United Kingdom

Is the sky the limit for UK rents?

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A person looking at a table full of bills

Have UK rents hit an affordability ceiling?

A new poll of 11,000 renters by flat-share platform SpareRoom has revealed that a third of renters are spending more than half their income on rent, and some fear that their finances could be at a breaking point.

An enormous 81% spend 30% or more of their income on rent, which is the threshold used by the Office for National Statistics for rental affordability.

How big is the issue?

The 30% threshold for rental affordability isn’t agreed on by all. Letting agents tend to look for tenants with an income of at least 2.5 times the annual rent, meaning that they would spend no more than 40% of their income.

Tenants also seem to measure affordability differently. While 8 in 10 renters pay more than 30% of their income on rent, only 54% said that their rent was unaffordable in the SpareRoom poll.

And to date, the rising proportion of income taken by rent doesn’t seem to have caused arrears to rise. In PayProp’s latest Rental Confidence Index, just 21.9% of respondents said tenant arrears had risen over the previous year, while 14.6% said  arrears were lower than usual. Almost two thirds reported no change.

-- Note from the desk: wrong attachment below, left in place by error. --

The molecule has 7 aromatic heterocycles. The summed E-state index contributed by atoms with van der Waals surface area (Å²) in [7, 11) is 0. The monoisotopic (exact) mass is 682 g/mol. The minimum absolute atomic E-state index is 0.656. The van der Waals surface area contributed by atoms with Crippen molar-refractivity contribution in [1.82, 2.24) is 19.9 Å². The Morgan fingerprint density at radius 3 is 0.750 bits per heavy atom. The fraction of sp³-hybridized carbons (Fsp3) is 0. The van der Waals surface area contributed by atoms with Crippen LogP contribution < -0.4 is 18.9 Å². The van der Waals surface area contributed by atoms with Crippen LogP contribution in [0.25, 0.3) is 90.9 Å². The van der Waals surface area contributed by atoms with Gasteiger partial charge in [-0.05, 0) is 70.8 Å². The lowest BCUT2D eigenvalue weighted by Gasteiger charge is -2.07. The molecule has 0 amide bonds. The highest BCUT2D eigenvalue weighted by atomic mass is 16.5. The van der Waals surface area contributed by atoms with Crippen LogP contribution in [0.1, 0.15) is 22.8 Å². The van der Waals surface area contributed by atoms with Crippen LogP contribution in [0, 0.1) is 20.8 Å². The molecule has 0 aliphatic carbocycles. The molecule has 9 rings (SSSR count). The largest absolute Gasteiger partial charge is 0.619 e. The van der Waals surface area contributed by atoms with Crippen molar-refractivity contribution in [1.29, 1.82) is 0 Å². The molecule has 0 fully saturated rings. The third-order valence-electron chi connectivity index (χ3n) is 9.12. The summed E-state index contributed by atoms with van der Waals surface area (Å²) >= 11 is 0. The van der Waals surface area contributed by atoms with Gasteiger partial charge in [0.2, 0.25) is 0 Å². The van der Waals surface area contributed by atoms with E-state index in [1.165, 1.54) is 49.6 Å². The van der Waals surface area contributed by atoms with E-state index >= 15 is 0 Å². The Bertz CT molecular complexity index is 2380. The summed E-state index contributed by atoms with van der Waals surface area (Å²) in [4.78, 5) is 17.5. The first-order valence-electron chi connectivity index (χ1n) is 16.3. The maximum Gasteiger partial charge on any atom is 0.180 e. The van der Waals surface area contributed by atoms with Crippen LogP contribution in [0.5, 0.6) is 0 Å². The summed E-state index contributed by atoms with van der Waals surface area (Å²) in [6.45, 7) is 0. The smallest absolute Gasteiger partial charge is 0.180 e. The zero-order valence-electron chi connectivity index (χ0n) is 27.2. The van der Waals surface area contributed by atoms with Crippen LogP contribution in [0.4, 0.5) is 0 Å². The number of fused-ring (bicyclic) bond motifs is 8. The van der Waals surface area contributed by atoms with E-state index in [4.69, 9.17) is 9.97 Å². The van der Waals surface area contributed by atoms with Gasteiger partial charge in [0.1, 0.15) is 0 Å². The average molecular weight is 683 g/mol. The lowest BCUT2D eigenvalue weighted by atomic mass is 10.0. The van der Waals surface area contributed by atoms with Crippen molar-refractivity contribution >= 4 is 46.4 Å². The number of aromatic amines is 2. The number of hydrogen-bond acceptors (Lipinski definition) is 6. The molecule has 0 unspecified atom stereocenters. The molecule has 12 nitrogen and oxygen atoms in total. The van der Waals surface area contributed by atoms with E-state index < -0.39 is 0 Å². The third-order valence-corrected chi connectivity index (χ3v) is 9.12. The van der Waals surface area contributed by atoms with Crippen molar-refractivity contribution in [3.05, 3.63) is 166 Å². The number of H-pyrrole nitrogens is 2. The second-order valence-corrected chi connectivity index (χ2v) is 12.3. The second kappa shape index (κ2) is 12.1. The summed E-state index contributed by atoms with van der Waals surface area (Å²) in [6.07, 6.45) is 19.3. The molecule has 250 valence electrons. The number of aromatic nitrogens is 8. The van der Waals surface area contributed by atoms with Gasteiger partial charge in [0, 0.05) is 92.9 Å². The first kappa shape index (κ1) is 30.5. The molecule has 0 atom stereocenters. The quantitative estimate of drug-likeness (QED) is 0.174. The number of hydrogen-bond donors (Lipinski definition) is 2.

Concerns over tenant affordability haven’t stopped rents from increasing either. The Office for National Statistics reports that rents rose 4.9% in the 12 months to March 2023, up from 4.8% in February.

Signs of stress

There could still be a breaking point for tenants. Debt charity StepChange reports that 15% of private renters now rely on credit to pay for essentials, up from 11% in January.

And that’s just existing tenants. Estate agency Hamptons reports that a growing proportion of young people are choosing to live at home instead of entering an unaffordable rental market.

Affordability is about to be tested further. The cost of servicing a buy-to-let mortgage is rising, and landlords will want to pass that extra cost on. The Renters (Reform) Bill will also introduce new costs for landlords, like the membership fee for the mandatory redress scheme. Tenants’ incomes will be squeezed by inflation too, which is forecast at 6.9% for this year.

Landlords and agents can reduce their risk by requiring guarantors for tenants who don’t meet affordability requirements and using automated systems to send arrears reminders when rent isn’t paid. As rental demand is higher than supply, landlords can afford to hold out for tenants who have sufficient income, a guarantor, or both.

Other tenant headlines

Demand for co-living rental properties reaches all-time high in London – Property Reporter

Police warn about surge in cannabis farms in rental properties – Landlord Today

New: ‘Landlords who make sex for rent demands should be banned for life’ – LandlordZONE

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